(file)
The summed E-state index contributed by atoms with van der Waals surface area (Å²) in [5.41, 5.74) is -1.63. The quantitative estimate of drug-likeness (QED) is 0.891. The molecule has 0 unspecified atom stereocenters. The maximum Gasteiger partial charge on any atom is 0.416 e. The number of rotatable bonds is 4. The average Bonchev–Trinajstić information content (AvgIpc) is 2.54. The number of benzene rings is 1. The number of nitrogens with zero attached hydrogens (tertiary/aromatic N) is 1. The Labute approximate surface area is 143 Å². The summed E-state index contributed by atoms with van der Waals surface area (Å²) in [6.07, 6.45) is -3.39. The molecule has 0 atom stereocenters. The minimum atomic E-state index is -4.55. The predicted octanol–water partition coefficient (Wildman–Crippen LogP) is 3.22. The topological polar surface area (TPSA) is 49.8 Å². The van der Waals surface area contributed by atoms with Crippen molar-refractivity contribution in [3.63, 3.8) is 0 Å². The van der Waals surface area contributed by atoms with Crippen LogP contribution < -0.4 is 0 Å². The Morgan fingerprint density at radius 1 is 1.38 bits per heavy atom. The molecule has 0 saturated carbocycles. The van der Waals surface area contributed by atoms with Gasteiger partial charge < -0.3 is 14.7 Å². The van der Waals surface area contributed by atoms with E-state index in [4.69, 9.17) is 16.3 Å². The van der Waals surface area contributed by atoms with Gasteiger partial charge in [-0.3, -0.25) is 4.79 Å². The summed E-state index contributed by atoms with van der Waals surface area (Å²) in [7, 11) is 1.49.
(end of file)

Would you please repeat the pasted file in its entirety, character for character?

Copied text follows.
The summed E-state index contributed by atoms with van der Waals surface area (Å²) in [5.41, 5.74) is -1.63. The quantitative estimate of drug-likeness (QED) is 0.891. The molecule has 0 unspecified atom stereocenters. The maximum Gasteiger partial charge on any atom is 0.416 e. The number of rotatable bonds is 4. The average Bonchev–Trinajstić information content (AvgIpc) is 2.54. The number of benzene rings is 1. The number of nitrogens with zero attached hydrogens (tertiary/aromatic N) is 1. The Labute approximate surface area is 143 Å². The summed E-state index contributed by atoms with van der Waals surface area (Å²) in [6.07, 6.45) is -3.39. The molecule has 0 atom stereocenters. The minimum atomic E-state index is -4.55. The predicted octanol–water partition coefficient (Wildman–Crippen LogP) is 3.22. The topological polar surface area (TPSA) is 49.8 Å². The van der Waals surface area contributed by atoms with Crippen molar-refractivity contribution in [3.63, 3.8) is 0 Å². The van der Waals surface area contributed by atoms with Crippen LogP contribution < -0.4 is 0 Å². The Morgan fingerprint density at radius 1 is 1.38 bits per heavy atom. The molecule has 0 saturated carbocycles. The van der Waals surface area contributed by atoms with Gasteiger partial charge < -0.3 is 14.7 Å². The van der Waals surface area contributed by atoms with E-state index in [4.69, 9.17) is 16.3 Å². The van der Waals surface area contributed by atoms with Gasteiger partial charge in [-0.3, -0.25) is 4.79 Å². The summed E-state index contributed by atoms with van der Waals surface area (Å²) in [7, 11) is 1.49.